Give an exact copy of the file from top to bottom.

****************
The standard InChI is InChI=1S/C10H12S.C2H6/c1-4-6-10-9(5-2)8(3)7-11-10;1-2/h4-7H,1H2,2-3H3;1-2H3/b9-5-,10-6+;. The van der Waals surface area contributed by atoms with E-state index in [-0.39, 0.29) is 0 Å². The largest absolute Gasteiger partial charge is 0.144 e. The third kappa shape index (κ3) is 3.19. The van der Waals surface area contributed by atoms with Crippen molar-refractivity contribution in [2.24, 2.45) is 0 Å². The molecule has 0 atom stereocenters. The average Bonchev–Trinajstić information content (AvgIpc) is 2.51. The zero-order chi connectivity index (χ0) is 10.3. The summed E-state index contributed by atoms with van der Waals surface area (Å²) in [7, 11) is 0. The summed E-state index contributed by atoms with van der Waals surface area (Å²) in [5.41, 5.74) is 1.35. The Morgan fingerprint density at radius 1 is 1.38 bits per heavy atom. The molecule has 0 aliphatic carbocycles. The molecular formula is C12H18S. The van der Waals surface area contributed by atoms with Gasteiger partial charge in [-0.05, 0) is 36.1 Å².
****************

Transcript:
The standard InChI is InChI=1S/C10H12S.C2H6/c1-4-6-10-9(5-2)8(3)7-11-10;1-2/h4-7H,1H2,2-3H3;1-2H3/b9-5-,10-6+;. The van der Waals surface area contributed by atoms with E-state index in [-0.39, 0.29) is 0 Å². The largest absolute Gasteiger partial charge is 0.144 e. The third kappa shape index (κ3) is 3.19. The van der Waals surface area contributed by atoms with Crippen molar-refractivity contribution in [2.24, 2.45) is 0 Å². The molecule has 0 atom stereocenters. The average Bonchev–Trinajstić information content (AvgIpc) is 2.51. The zero-order chi connectivity index (χ0) is 10.3. The summed E-state index contributed by atoms with van der Waals surface area (Å²) in [7, 11) is 0. The summed E-state index contributed by atoms with van der Waals surface area (Å²) in [5.41, 5.74) is 1.35. The Morgan fingerprint density at radius 1 is 1.38 bits per heavy atom. The molecule has 0 aliphatic carbocycles. The molecular formula is C12H18S. The van der Waals surface area contributed by atoms with Gasteiger partial charge in [-0.05, 0) is 36.1 Å².